Ballet tracked closely with her naturally-disciplined nature. Darian recalled the adages if at first you don’t succeed, try, try again and practice makes perfect as the truisms in the dance studio that provided the most enduring lessons for her. She applies the same lessons she used when trying to get double pirouettes and fouetté turns to taking each level of her actuarial exams (there are ten levels, by the way).
I might not get it the first time, but you set your mind to it, you put the work in, you can definitely overcome and achieve those goals. Discipline is definitely the number one lesson that I’ve learned and continue to use.
Learning to collaborate
Along with that discipline, she learned about the collaborative nature of the choreographic process, for dance works large and small. In order to be collaborative, you need to be teachable, to accept criticism and feedback with grace, and be willing to use ideas that were not necessarily your own.
Be moldable; always have something to learn.
What has changed in ten years?
Darian, from my perspective, has always maintained a constant and consistent character. There are no surprises, and what you see is what you get. She is steady, diligent, and a quietly powerful force. But in the ten years since high school graduation, she learned several important ways that she has changed.
My level of comfort with failure; I was an overachiever. When I graduated and went to the Wharton School (a very competitive, almost toxic environment), it was there where I did not do well on an exam and I wasn’t used to that experience. I called my parents crying. It was a shift for me in my perspective. Some of that continued into my actuarial exams; I’ve not passed every one on the first attempt. My very first exam on probability where I did not pass and I wasn’t sure it was the right career to pursue. But, I went back, took it a second time and passed it.
When you fall, you have a choice: give up, or learn to get up, dust yourself off, and try again. The hardest pill to swallow for an overachiever is that you don’t need to be at the top of your class, you don’t have to get straight A’s, and when you try again, you must figure out what needs to change to move forward. A failing grade doesn’t make you less smart, less good, or less capable. It is simply another pathway to learning.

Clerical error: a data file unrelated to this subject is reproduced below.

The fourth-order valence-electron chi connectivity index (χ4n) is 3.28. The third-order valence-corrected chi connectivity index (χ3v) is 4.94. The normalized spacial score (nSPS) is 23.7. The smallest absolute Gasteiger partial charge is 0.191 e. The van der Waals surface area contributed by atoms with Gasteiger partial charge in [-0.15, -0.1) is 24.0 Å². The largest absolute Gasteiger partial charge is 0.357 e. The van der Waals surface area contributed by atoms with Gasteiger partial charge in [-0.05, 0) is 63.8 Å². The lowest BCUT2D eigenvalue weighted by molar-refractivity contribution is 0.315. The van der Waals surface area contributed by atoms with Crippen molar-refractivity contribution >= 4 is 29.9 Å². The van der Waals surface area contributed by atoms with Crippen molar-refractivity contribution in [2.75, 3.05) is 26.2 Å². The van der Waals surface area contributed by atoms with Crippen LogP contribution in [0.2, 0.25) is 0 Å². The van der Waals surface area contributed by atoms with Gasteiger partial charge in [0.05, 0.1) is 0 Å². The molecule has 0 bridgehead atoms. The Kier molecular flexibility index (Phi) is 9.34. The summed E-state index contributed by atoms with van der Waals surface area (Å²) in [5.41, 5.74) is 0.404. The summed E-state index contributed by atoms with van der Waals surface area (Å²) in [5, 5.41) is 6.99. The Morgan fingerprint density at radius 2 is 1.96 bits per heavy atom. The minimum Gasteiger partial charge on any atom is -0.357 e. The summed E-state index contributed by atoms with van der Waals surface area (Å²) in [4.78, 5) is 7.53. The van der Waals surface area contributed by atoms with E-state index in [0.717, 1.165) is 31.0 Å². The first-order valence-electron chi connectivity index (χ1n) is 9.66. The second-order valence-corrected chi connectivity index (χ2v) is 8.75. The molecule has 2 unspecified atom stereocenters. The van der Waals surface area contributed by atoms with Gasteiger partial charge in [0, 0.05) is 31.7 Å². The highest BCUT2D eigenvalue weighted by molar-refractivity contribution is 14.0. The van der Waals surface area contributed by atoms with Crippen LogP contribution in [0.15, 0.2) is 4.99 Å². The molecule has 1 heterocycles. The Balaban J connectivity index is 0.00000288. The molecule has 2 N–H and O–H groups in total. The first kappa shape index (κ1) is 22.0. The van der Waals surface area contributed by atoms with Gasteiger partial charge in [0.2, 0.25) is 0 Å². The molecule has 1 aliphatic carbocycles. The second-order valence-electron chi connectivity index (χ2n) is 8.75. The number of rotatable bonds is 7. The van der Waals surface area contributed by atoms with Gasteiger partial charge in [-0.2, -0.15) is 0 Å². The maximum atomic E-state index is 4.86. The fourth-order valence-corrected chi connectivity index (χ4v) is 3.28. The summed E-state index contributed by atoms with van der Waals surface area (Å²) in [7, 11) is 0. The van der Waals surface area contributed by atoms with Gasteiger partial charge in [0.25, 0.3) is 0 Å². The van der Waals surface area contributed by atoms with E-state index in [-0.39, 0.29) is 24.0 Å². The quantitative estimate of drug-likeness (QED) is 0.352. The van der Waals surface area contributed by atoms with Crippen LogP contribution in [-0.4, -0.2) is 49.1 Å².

What sometimes goes hand-in-hand with making changes while preserving your sanity is creating boundaries, especially if you are one of those do-everything type of overachievers. A most important lesson for Darian:
Learning how to say no.
Not easy, when you are “supposed to” always excel in all the things you do. Of course, the reality of burning out sometimes forces your hand, and when you are an adult on your own, paying bills and maintaining a job, that’s not an option. Darian had to be more discerning in what would earn her full attention and what was just noise.
While Darian was always a capable and independent type of person, it wasn’t until after college when she learned the true meaning of independence. Living on her own for the first time, she had moved to Connecticut to be close to her new job and since her father had moved away from her childhood home when he got a now job out of state, Darian only had herself to fall back on. She didn’t mind, and actually relished in having the time and space to sit with herself and start to process some very significant challenges in her life.
Darian talked about a fortunate side-effect of the pandemic: everything slowed down. She worked remotely from home for two years and spent the time prioritizing how to best spend her mental energy, since the shifts in every corner of the work force required a different kind of attention.
If anything has changed for Darian since high school, it’s that she has developed a stronger sense of self as she grew up. When she was in school, she followed the lead of her parents, her teachers and her mentors. Now, she has found a path to feel comfortable taking the lead, making her own choices and defining her own values.
What words of wisdom would Darian offer her adolescent self?
Do not strive for perfection. It’s okay to make a mistake, to not be strong for a minute!
Somewhere along the way in my school years I earned the nickname ‘perfect girl’ which was so crazy. Maybe subconsciously it had an impact on how I reacted to things and thought about myself. It’s just so unrealistic!
The second piece (related to the first) is it’s okay to ask for help.
Darian remembered a college class in which she was not doing well. She wasn’t connecting with the material or the professor and did not want to go to office hours to ask for help.